Businesses at the forefront of multilateral trade discussions
Before and during the World Trade Organization’s 12th Ministerial Conference (MC12), the International Trade Centre (ITC) championed the cause of small business, connectivity and inclusivity in global trade.
With Ministers convening in Geneva from across the world to review the multilateral trading system, ITC had the opportunity to discuss some of the matters that are at the heart its mission: women in trade and digitalization.
Below you will find a summary of the most important highlights of ITC @MC12:
Following the recent MoU with the African Union Secretariat and ahead of MC12, ITC Executive Director Pamela Coke-Hamilton addressed the African Union Ministerial in Geneva and reiterated the organization’s support to Africa in meeting its development objectives through the multilateral trading system.
She stressed the organization’s focus on supporting Africa, which represents 50% of ITC’s total expenditure.
She said that rebuilding from the aftermath of the pandemic, trade has a key role to play: “The continent is brimming with potential and offers unique opportunities to support inclusive and sustainable growth. According to ITC analysis, if all African countries fully liberalize tariffs, there is an untapped intra-African export potential of $22 billion in the current setting.”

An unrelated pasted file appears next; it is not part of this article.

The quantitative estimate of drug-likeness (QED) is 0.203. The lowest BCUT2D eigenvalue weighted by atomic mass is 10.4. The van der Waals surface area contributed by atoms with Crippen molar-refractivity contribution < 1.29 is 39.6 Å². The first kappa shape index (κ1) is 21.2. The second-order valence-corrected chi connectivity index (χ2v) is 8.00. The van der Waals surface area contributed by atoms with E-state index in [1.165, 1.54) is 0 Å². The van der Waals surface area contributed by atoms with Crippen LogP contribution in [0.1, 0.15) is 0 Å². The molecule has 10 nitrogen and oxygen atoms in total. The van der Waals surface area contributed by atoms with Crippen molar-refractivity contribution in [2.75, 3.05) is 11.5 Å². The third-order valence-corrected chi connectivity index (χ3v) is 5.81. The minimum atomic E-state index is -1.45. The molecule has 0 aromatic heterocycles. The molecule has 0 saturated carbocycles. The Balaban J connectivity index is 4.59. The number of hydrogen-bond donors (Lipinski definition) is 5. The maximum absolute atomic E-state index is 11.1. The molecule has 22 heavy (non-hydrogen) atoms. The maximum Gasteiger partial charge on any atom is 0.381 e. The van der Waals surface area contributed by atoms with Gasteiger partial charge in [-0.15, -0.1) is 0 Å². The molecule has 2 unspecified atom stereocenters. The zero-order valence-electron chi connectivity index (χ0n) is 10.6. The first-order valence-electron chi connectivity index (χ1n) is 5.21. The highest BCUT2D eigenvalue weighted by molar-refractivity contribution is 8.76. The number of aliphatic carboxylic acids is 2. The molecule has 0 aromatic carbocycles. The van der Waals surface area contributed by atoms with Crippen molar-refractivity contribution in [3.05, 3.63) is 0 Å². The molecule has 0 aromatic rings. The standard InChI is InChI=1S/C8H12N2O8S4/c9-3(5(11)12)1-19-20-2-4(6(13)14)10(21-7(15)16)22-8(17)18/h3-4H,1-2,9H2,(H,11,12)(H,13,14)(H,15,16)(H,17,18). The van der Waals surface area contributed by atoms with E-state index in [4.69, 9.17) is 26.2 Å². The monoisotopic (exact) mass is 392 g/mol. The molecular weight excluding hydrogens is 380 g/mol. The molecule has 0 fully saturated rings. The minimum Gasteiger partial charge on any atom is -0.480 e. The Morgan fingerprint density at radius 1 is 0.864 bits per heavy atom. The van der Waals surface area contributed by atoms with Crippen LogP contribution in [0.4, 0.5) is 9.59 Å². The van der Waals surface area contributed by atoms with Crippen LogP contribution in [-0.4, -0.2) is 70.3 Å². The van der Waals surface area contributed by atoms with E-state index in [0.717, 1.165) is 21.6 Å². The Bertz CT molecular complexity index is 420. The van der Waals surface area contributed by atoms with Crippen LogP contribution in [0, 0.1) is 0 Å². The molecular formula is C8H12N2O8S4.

Trade policy for women in business
As MC12 opened, leaders of WTO and ITC reaffirmed their trade policy commitment for women, while listening to the views of women entrepreneurs and business support champions in a special side event called: Unlocking Trade for Women’s Empowerment and Sustainable Development.
WTO Director-General Ngozi Okonjo-Iweala and ITC Executive Director Pamela Coke Hamilton joined women entrepreneurs from India, Indonesia, Nigeria and Rwanda, along with trade policy experts from around the world.
Coke-Hamilton distilled ITC’s decades-long experience working with small businesses into a story that illustrates the daily struggles of women entrepreneurs in developing countries: access to finance and information, restricted mobility, heavy caregiving duties. While trade policy and business support for women has improved, there is still a long road ahead.
“An ambitious and comprehensive approach is the only way to tackle the barriers faced by women in trade,” the ITC Executive Director said. “The Buenos Aires Declaration in 2017 provides the strategic direction in which we should head. ITC is working to translate these commitments into results that make a real difference to women everywhere.”
Coke-Hamilton called for three action points to join ITC in supporting women entrepreneurs through: